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  • What size wire you need to use for the current draw you need.

       Wiring Home > Electrical > Wire sizes and current draw
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    When wiring electrical devices yourself, it is extremely important to use the proper size wire for the amount of current that the device will draw. Below ia a quick guide of what size wire to use for the size of the current draw of the device.

    Important: This is a general guide, never exceed 80% of the amphere rating. For Example: If the circuit is likely to draw 15 amps, you will need to install a 20 amp circuit.

    Note: If your wire run is over 300ft, you will need to consider voltage drop in your circuit.

    Wire Size / AWG. Aluminum Wire Max Current Copper Wire Max Current
    0000 gauge 200 amps 253 amps
    000 gauge 175 amps 214 amps
    00 gauge 150 amps 186 amps
    0 gauge 125 amps 163 amps
    2 gauge 100 amps 119 amps
    4 gauge 60 amps 89 amps
    6 gauge 40 amps 65 amps
    8 gauge N/A 48 amps
    10 gauge N/A 30 amps
    12 gauge N/A 20 amps
    14 gauge N/A 15 amps

    It is important to note that you will not be using aluminum wire to wire receptacles, switches or appliances. These days this really only comes into play with your home service panel.

    Conductor Sizes for Service Feeders.

    The table below covers the conductor size and type for 120/240 volt, 3 Wire, Single-Phase home services and feeders.

    Copper Aluminum Service Amps
    4g 2g 100
    3g 1g 110
    2g 1/0 125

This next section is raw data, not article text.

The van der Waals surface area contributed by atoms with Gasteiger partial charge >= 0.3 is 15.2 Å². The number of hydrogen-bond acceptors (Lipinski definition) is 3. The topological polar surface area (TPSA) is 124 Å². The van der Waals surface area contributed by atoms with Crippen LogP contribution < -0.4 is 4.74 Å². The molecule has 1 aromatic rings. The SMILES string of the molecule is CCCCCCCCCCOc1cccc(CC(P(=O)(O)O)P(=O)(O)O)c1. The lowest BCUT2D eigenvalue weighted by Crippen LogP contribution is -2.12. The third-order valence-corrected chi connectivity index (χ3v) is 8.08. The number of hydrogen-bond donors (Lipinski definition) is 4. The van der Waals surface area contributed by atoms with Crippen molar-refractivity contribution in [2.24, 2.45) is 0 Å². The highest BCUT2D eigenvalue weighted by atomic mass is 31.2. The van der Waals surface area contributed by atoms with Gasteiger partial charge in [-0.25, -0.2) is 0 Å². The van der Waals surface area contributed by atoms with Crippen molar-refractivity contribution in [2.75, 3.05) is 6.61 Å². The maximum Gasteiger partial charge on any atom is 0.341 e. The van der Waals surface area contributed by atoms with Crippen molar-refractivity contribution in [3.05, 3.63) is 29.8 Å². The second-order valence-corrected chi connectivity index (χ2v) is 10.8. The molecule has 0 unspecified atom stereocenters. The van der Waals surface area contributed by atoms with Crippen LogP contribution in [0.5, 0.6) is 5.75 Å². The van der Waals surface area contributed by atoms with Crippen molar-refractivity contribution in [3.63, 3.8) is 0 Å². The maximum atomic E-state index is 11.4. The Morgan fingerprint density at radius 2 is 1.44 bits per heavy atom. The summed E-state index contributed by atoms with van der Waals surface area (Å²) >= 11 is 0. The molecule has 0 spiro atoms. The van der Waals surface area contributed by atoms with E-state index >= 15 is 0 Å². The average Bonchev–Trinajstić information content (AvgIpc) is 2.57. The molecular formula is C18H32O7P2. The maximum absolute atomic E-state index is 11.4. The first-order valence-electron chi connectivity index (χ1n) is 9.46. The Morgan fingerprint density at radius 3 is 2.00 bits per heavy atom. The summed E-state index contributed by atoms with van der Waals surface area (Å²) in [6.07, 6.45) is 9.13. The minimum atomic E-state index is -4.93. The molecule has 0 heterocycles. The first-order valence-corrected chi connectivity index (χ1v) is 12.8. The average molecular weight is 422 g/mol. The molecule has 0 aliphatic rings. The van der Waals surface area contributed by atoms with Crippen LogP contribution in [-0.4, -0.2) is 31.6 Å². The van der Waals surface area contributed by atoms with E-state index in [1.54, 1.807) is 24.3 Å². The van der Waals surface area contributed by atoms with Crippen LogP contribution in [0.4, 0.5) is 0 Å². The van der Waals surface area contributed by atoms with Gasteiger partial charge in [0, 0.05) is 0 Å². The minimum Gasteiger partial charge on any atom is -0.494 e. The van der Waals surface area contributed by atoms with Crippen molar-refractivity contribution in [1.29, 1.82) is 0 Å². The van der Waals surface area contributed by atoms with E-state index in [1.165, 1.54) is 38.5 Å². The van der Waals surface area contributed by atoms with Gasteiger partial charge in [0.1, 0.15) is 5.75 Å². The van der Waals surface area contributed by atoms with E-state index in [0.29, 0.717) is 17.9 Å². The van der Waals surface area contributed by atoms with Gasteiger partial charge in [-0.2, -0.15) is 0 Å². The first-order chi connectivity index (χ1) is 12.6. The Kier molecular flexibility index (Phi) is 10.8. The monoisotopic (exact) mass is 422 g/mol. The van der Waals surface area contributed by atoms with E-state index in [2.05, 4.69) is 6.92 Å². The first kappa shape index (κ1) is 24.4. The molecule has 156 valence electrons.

1g 2/0 150
    1/0 3/0 175
    2/0 4/0 200
    3/0 250 225
    4/0 300 250
    250 350 300
    350 500 350
    400 600 400

    If you are having problems, Play it Safe.
    Make sure you check the regulations in the National Electrical Code and your local codes. If you are still unsure of how to properly wire the circuit you are working on, you will need to contact a qualified electrician in your area. You can also ask questions in our forum.

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    Related Resources:
  • National Electrical Code Handbook 2008
  • 2008 National Electrical Codebook
  • Stallcup's Illustrated Code Changes, 2008 Edition
  • The Complete Guide to Home Wiring (Black and Decker Complete Guides Series)
  • Wiring Simplified
  • Guide to Using the National Electrical Code
  • Residential Remodeling and Repair Professional Reference
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    Disclaimer: You understand that you are personally responsible for your own wiring, and that you're wiring should conform to the National Electrical code. The information provided is general installation advice. We make no claims about the completeness or the accuracy of the information as it may apply to an infinite amount of field conditions. It is the responsibility of the person or persons using this information to check with all concerned parties, owners and local authorities, etc. before doing an installation. Users of this information agree to hold Wireityourself.com or any of its agents harmless form liabilities of any kind relating to the use of this information. You also agree to the terms set forth in our terms and conditions.

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